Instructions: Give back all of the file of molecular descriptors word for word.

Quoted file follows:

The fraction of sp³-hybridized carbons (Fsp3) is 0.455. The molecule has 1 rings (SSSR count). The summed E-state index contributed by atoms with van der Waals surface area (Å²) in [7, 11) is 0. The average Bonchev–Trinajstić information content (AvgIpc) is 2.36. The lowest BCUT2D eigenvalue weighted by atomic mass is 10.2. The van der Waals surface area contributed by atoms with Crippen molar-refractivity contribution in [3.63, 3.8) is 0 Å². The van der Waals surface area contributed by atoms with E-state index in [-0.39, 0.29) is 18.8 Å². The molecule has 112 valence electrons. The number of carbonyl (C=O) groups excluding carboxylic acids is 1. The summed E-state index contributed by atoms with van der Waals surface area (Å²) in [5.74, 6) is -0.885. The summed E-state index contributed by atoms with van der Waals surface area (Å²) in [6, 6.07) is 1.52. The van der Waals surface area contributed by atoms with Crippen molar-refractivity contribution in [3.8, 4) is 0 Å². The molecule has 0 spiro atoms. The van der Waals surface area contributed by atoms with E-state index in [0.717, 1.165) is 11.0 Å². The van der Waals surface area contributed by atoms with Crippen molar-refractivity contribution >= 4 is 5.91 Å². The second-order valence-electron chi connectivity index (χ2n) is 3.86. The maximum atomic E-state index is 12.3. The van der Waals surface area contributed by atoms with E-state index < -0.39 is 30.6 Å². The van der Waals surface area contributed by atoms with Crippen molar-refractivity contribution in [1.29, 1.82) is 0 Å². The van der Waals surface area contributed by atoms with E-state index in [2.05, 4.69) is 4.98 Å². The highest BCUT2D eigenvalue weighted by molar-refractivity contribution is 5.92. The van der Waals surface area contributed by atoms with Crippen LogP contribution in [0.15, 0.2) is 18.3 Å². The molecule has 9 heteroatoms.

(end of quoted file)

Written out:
The fraction of sp³-hybridized carbons (Fsp3) is 0.455. The molecule has 1 rings (SSSR count). The summed E-state index contributed by atoms with van der Waals surface area (Å²) in [7, 11) is 0. The average Bonchev–Trinajstić information content (AvgIpc) is 2.36. The lowest BCUT2D eigenvalue weighted by atomic mass is 10.2. The van der Waals surface area contributed by atoms with Crippen molar-refractivity contribution in [3.63, 3.8) is 0 Å². The van der Waals surface area contributed by atoms with E-state index in [-0.39, 0.29) is 18.8 Å². The molecule has 112 valence electrons. The number of carbonyl (C=O) groups excluding carboxylic acids is 1. The summed E-state index contributed by atoms with van der Waals surface area (Å²) in [5.74, 6) is -0.885. The summed E-state index contributed by atoms with van der Waals surface area (Å²) in [6, 6.07) is 1.52. The van der Waals surface area contributed by atoms with Crippen molar-refractivity contribution in [3.8, 4) is 0 Å². The molecule has 0 spiro atoms. The van der Waals surface area contributed by atoms with E-state index in [0.717, 1.165) is 11.0 Å². The van der Waals surface area contributed by atoms with Crippen molar-refractivity contribution >= 4 is 5.91 Å². The second-order valence-electron chi connectivity index (χ2n) is 3.86. The maximum atomic E-state index is 12.3. The van der Waals surface area contributed by atoms with E-state index < -0.39 is 30.6 Å². The van der Waals surface area contributed by atoms with Crippen molar-refractivity contribution in [1.29, 1.82) is 0 Å². The van der Waals surface area contributed by atoms with E-state index in [2.05, 4.69) is 4.98 Å². The highest BCUT2D eigenvalue weighted by molar-refractivity contribution is 5.92. The van der Waals surface area contributed by atoms with Crippen LogP contribution in [0.15, 0.2) is 18.3 Å². The molecule has 9 heteroatoms.